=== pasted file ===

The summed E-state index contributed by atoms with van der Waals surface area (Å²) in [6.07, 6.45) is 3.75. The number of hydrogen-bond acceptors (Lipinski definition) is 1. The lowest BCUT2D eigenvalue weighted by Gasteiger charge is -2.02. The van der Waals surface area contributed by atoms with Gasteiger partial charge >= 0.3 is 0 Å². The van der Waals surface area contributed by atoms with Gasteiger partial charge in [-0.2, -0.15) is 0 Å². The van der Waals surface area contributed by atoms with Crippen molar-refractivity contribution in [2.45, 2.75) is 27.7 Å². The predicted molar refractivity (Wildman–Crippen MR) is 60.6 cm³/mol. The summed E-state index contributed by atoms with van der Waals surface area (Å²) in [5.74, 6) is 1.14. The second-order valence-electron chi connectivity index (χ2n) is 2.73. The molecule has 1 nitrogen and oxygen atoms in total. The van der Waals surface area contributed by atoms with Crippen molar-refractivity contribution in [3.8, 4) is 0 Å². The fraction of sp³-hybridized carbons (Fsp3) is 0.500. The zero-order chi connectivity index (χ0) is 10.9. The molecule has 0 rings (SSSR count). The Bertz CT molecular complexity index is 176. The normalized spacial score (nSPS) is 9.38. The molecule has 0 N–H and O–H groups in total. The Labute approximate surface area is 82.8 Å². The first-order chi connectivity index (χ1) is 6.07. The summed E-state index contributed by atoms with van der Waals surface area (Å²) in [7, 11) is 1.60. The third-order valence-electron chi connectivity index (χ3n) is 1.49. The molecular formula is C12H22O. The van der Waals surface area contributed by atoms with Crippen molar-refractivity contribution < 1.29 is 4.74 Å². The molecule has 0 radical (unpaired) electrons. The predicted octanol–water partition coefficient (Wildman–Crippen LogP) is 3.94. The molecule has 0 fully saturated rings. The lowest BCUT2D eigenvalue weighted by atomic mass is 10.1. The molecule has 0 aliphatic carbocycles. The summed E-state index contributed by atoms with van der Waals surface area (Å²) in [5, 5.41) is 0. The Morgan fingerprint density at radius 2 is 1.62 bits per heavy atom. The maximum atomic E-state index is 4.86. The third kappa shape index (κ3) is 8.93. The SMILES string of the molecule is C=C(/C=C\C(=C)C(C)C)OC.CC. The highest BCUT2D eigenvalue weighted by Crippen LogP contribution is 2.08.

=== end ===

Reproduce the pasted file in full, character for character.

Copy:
The summed E-state index contributed by atoms with van der Waals surface area (Å²) in [6.07, 6.45) is 3.75. The number of hydrogen-bond acceptors (Lipinski definition) is 1. The lowest BCUT2D eigenvalue weighted by Gasteiger charge is -2.02. The van der Waals surface area contributed by atoms with Gasteiger partial charge >= 0.3 is 0 Å². The van der Waals surface area contributed by atoms with Gasteiger partial charge in [-0.2, -0.15) is 0 Å². The van der Waals surface area contributed by atoms with Crippen molar-refractivity contribution in [2.45, 2.75) is 27.7 Å². The predicted molar refractivity (Wildman–Crippen MR) is 60.6 cm³/mol. The summed E-state index contributed by atoms with van der Waals surface area (Å²) in [5.74, 6) is 1.14. The second-order valence-electron chi connectivity index (χ2n) is 2.73. The molecule has 1 nitrogen and oxygen atoms in total. The van der Waals surface area contributed by atoms with Crippen molar-refractivity contribution in [3.8, 4) is 0 Å². The fraction of sp³-hybridized carbons (Fsp3) is 0.500. The zero-order chi connectivity index (χ0) is 10.9. The molecule has 0 rings (SSSR count). The Bertz CT molecular complexity index is 176. The normalized spacial score (nSPS) is 9.38. The molecule has 0 N–H and O–H groups in total. The Labute approximate surface area is 82.8 Å². The first-order chi connectivity index (χ1) is 6.07. The summed E-state index contributed by atoms with van der Waals surface area (Å²) in [7, 11) is 1.60. The third-order valence-electron chi connectivity index (χ3n) is 1.49. The molecular formula is C12H22O. The van der Waals surface area contributed by atoms with Crippen molar-refractivity contribution < 1.29 is 4.74 Å². The molecule has 0 radical (unpaired) electrons. The predicted octanol–water partition coefficient (Wildman–Crippen LogP) is 3.94. The molecule has 0 fully saturated rings. The lowest BCUT2D eigenvalue weighted by atomic mass is 10.1. The molecule has 0 aliphatic carbocycles. The summed E-state index contributed by atoms with van der Waals surface area (Å²) in [5, 5.41) is 0. The Morgan fingerprint density at radius 2 is 1.62 bits per heavy atom. The maximum atomic E-state index is 4.86. The third kappa shape index (κ3) is 8.93. The SMILES string of the molecule is C=C(/C=C\C(=C)C(C)C)OC.CC. The highest BCUT2D eigenvalue weighted by Crippen LogP contribution is 2.08.